Exercise, talk therapy program treats people with diabetes
Dec. 15, 2009
People with diabetes are twice as likely to experience depression, and those in Appalachia may not have access to resources for treatment. But researchers now have found that depression in people with type 2 diabetes can be combated with a combination of exercise and talk therapy, components of an Ohio University initiative called Program ACTIVE (Appalachians Coming Together to Increase Vital Exercise).
“This group can be one of the hardest to treat, but we saw significant improvements in depression and glucose control,” says Jay Shubrook, an associate professor of family medicine at Ohio University’s College of Osteopathic Medicine who specializes in diabetes treatment. He and colleagues Frank Schwartz and Michael Kushnick collaborated on the study led by Mary de Groot, an associate professor at the Indiana University School of Medicine who launched the program while at Ohio University.
With funding from the National Institutes of Health, the team created Program ACTIVE as a pilot treatment study. The project recruited 50 volun- teers with an average age of 57. The volunteers completed 150 minutes of exercise at local community centers for 12 weeks and participated in 10 weeks of counseling. The researchers created walking maps of the community, and participants logged and reported their daily exercise back to the researchers. Participants collectively walked 8,885 miles during the program, which is the equivalent of four round trips on the Appalachian Trail.
All that walking and talking turned out to be highly beneficial. Two- thirds of participants showed remission rates of depression immediately after the study, as well as three months later. Participants also experienced significant decreases in blood sugar and fasting glucose, as well as major gains in cardiovascular health during a stress test on an exercise bike. Volunteers also reported higher levels of social and emotional well-being and increased support from family and healthcare providers.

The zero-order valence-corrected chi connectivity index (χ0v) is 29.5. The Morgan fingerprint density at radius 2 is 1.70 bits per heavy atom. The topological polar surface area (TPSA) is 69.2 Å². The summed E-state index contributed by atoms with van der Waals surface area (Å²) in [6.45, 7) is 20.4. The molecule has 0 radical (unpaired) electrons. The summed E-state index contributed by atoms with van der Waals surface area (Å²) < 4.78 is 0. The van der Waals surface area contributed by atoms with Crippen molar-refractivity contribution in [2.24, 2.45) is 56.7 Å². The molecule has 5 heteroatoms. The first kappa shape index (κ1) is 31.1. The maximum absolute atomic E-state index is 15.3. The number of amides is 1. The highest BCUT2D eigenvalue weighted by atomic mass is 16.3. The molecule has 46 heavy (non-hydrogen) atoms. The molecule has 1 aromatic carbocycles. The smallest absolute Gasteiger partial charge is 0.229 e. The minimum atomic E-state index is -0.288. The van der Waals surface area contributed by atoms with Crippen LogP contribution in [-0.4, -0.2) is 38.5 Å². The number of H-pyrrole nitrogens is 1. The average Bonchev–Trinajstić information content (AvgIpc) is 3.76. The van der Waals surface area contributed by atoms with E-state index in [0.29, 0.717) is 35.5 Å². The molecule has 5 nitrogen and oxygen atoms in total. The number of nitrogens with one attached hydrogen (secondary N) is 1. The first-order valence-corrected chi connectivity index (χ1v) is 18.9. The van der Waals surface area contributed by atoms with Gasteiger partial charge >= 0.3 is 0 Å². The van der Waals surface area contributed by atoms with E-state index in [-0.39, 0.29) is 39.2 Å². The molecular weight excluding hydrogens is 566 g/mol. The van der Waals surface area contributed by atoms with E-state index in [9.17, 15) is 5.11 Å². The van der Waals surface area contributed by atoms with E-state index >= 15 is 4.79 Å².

“Combined intervention is better than approaching one problem or the other alone,” says Schwartz, J.O. Watson Endowed Diabetes Research Chair and professor of endocrinology in Ohio University’s College of Osteopathic Medicine. “Early intervention with exercise for either diabetes or depression would not only help that condition, but might reduce the risk of developing the other associated condition.”
Because the treatment doesn’t require medication, it’s also potentially more cost-effective, Shubrook adds.
The team plans to expand Program ACTIVE to four to five additional sites in Appalachia—where the overall incidence of diabetes is higher than the national average, the Ohio University researchers have found—and other rural areas in the Midwest. It may be especially useful in medically underserved areas, de Groot says.
“We have too few psychologists, social workers, and psychiatrists in the Appalachian region, but we know that depression is out there,” she says. “This study was designed to begin to create tools that could be used for a larger scale program for treatment.”
By Jaclyn Lipp
This article will appear in the Autumn/Winter 2009 issue of Perspectives magazine.
For more information about program ACTIVE at Ohio University, visit: http://www.programactive.ohio.edu/